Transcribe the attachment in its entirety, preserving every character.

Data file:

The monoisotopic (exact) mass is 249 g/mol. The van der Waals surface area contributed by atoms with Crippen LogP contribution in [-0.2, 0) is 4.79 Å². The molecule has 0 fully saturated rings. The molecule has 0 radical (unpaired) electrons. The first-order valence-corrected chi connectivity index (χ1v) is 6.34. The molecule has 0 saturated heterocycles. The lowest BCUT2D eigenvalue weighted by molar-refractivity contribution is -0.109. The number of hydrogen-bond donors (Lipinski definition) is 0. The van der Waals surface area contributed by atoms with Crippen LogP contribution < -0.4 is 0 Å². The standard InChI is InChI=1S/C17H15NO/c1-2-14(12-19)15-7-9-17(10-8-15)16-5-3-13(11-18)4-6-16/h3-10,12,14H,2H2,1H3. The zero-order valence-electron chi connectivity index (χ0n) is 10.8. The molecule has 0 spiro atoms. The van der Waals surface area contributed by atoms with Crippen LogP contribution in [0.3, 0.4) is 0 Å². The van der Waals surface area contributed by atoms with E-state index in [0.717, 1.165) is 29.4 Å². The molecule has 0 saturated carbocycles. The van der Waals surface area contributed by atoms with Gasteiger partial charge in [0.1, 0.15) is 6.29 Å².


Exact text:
The monoisotopic (exact) mass is 249 g/mol. The van der Waals surface area contributed by atoms with Crippen LogP contribution in [-0.2, 0) is 4.79 Å². The molecule has 0 fully saturated rings. The molecule has 0 radical (unpaired) electrons. The first-order valence-corrected chi connectivity index (χ1v) is 6.34. The molecule has 0 saturated heterocycles. The lowest BCUT2D eigenvalue weighted by molar-refractivity contribution is -0.109. The number of hydrogen-bond donors (Lipinski definition) is 0. The van der Waals surface area contributed by atoms with Crippen LogP contribution < -0.4 is 0 Å². The standard InChI is InChI=1S/C17H15NO/c1-2-14(12-19)15-7-9-17(10-8-15)16-5-3-13(11-18)4-6-16/h3-10,12,14H,2H2,1H3. The zero-order valence-electron chi connectivity index (χ0n) is 10.8. The molecule has 0 spiro atoms. The van der Waals surface area contributed by atoms with Crippen LogP contribution in [0.3, 0.4) is 0 Å². The van der Waals surface area contributed by atoms with E-state index in [0.717, 1.165) is 29.4 Å². The molecule has 0 saturated carbocycles. The van der Waals surface area contributed by atoms with Gasteiger partial charge in [0.1, 0.15) is 6.29 Å².